This blog is in response to a September 18 article in the New York Times, by John Leland, on the trafficking of babies in China.
Over the 22 years that I have been an adoption medicine specialist, there have been many historic moments where the legitimacy of the adoption of children from abroad has been questioned and revealed on TV and in print media. Countries have closed at these moments, leaving children stranded in orphanages, parents without their children and accusations of trafficking. Inter-country adoptions have gone from 23,000 in 2005 to about 11,000 in 2010 with fewer and fewer choices available to families looking to adopt from abroad.
A September 18 NY Times article by John Leland sensitively highlights recent trafficking of babies in China. The article includes interviews with American parents of adopted children from China, focusing on how it feels for a parent to think that their child might have been bought and sold. The complex issues about how to speak to one's child about such matters in the future are excruciating, but not impossible to handle. That said, most parents who adopt from abroad rarely know the real facts of that desperate moment when their child was abandoned or relinquished. We have hopefully learned not to glorify birth parents and to respect what we do know and what we don't know in an honest and loving way when we speak with our children. Those conversations change and become more sophisticated as children grow and develop.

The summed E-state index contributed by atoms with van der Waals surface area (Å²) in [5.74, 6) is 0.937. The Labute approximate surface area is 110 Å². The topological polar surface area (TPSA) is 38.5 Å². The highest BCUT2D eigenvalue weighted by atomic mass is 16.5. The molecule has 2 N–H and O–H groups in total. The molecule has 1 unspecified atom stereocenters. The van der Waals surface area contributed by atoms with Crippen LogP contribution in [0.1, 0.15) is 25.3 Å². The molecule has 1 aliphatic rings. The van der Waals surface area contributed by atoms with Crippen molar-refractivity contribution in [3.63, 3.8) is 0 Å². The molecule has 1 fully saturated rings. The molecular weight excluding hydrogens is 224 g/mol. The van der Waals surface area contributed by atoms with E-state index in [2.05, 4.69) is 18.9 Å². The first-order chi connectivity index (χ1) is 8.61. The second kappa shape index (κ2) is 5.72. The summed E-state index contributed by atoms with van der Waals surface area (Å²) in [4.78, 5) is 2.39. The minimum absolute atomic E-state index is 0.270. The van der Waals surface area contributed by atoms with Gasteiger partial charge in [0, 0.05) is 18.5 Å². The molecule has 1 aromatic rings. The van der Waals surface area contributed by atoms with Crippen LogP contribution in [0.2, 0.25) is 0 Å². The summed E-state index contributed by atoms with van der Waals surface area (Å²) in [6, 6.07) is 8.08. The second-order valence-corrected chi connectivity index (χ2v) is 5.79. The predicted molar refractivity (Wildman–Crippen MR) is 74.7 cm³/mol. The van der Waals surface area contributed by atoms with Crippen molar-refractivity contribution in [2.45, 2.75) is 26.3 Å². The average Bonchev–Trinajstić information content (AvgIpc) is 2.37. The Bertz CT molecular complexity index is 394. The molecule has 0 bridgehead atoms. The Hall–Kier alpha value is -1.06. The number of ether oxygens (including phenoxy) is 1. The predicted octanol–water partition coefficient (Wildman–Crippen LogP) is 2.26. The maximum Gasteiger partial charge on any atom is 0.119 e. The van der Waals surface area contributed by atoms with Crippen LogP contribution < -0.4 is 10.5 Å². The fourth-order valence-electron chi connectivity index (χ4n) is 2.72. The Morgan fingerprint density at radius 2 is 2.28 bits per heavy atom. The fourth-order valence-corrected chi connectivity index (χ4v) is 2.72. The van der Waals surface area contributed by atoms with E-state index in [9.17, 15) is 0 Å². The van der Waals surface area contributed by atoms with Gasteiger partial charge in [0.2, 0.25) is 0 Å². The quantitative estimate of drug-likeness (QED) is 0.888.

Trafficking is rare in international adoption. It is not because of trafficking that international adoption has gone south. I don't dismiss the importance of trafficking and I hope that the Hague Convention on Inter-country Adoption in cooperation with each country will continue to work hard to prevent the violation of the rights of birth mothers and to protect the rights of children. That will never happen however, unless there is a financial and educational investment in the sending country's social welfare infrastructure.
Children are typically abandoned in a public place in China so that they can be found and protected, while in other countries like Ethiopia, they are relinquished to a local orphanage. It is safe to say that the cause for the desperate decision to not parent one's own child in countries all over the world, including the US, is poverty and the resultant isolation and depression that darkens the birth mother's thoughts. There is no hope and no one to talk to and no one to help sort out the possible solutions to the dilemma of shame, no education, no work skills, no dignity, and abject and extreme poverty.